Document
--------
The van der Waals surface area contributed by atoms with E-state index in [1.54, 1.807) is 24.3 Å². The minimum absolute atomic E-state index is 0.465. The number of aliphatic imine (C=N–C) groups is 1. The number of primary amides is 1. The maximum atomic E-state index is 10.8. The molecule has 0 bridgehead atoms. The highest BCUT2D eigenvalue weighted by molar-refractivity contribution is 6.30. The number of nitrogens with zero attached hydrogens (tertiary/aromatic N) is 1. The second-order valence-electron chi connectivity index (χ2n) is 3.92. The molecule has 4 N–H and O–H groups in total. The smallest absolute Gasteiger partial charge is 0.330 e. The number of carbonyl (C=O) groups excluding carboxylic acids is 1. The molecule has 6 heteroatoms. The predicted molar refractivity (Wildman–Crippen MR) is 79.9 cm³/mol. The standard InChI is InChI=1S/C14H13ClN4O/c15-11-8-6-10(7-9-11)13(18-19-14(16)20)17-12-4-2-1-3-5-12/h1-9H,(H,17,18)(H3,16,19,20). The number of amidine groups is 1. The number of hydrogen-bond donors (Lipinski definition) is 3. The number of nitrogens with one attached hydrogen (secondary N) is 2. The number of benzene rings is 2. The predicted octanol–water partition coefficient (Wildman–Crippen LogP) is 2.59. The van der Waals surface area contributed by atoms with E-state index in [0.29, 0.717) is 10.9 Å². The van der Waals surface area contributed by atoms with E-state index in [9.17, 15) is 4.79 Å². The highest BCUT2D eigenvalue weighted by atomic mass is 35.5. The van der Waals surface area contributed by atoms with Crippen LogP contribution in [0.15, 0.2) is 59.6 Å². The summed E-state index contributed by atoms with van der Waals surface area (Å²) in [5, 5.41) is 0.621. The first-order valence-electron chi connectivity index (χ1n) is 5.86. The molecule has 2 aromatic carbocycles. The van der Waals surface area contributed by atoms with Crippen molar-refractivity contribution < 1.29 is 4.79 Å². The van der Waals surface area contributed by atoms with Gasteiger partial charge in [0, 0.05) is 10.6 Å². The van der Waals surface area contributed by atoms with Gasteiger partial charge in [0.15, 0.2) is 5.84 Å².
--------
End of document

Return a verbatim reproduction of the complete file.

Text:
The van der Waals surface area contributed by atoms with E-state index in [1.54, 1.807) is 24.3 Å². The minimum absolute atomic E-state index is 0.465. The number of aliphatic imine (C=N–C) groups is 1. The number of primary amides is 1. The maximum atomic E-state index is 10.8. The molecule has 0 bridgehead atoms. The highest BCUT2D eigenvalue weighted by molar-refractivity contribution is 6.30. The number of nitrogens with zero attached hydrogens (tertiary/aromatic N) is 1. The second-order valence-electron chi connectivity index (χ2n) is 3.92. The molecule has 4 N–H and O–H groups in total. The smallest absolute Gasteiger partial charge is 0.330 e. The number of carbonyl (C=O) groups excluding carboxylic acids is 1. The molecule has 6 heteroatoms. The predicted molar refractivity (Wildman–Crippen MR) is 79.9 cm³/mol. The standard InChI is InChI=1S/C14H13ClN4O/c15-11-8-6-10(7-9-11)13(18-19-14(16)20)17-12-4-2-1-3-5-12/h1-9H,(H,17,18)(H3,16,19,20). The number of amidine groups is 1. The number of hydrogen-bond donors (Lipinski definition) is 3. The number of nitrogens with one attached hydrogen (secondary N) is 2. The number of benzene rings is 2. The predicted octanol–water partition coefficient (Wildman–Crippen LogP) is 2.59. The van der Waals surface area contributed by atoms with E-state index in [0.29, 0.717) is 10.9 Å². The van der Waals surface area contributed by atoms with E-state index in [9.17, 15) is 4.79 Å². The highest BCUT2D eigenvalue weighted by atomic mass is 35.5. The van der Waals surface area contributed by atoms with Crippen LogP contribution in [0.15, 0.2) is 59.6 Å². The summed E-state index contributed by atoms with van der Waals surface area (Å²) in [5, 5.41) is 0.621. The first-order valence-electron chi connectivity index (χ1n) is 5.86. The molecule has 2 aromatic carbocycles. The van der Waals surface area contributed by atoms with Crippen molar-refractivity contribution < 1.29 is 4.79 Å². The van der Waals surface area contributed by atoms with Gasteiger partial charge in [0, 0.05) is 10.6 Å². The van der Waals surface area contributed by atoms with Gasteiger partial charge in [0.15, 0.2) is 5.84 Å².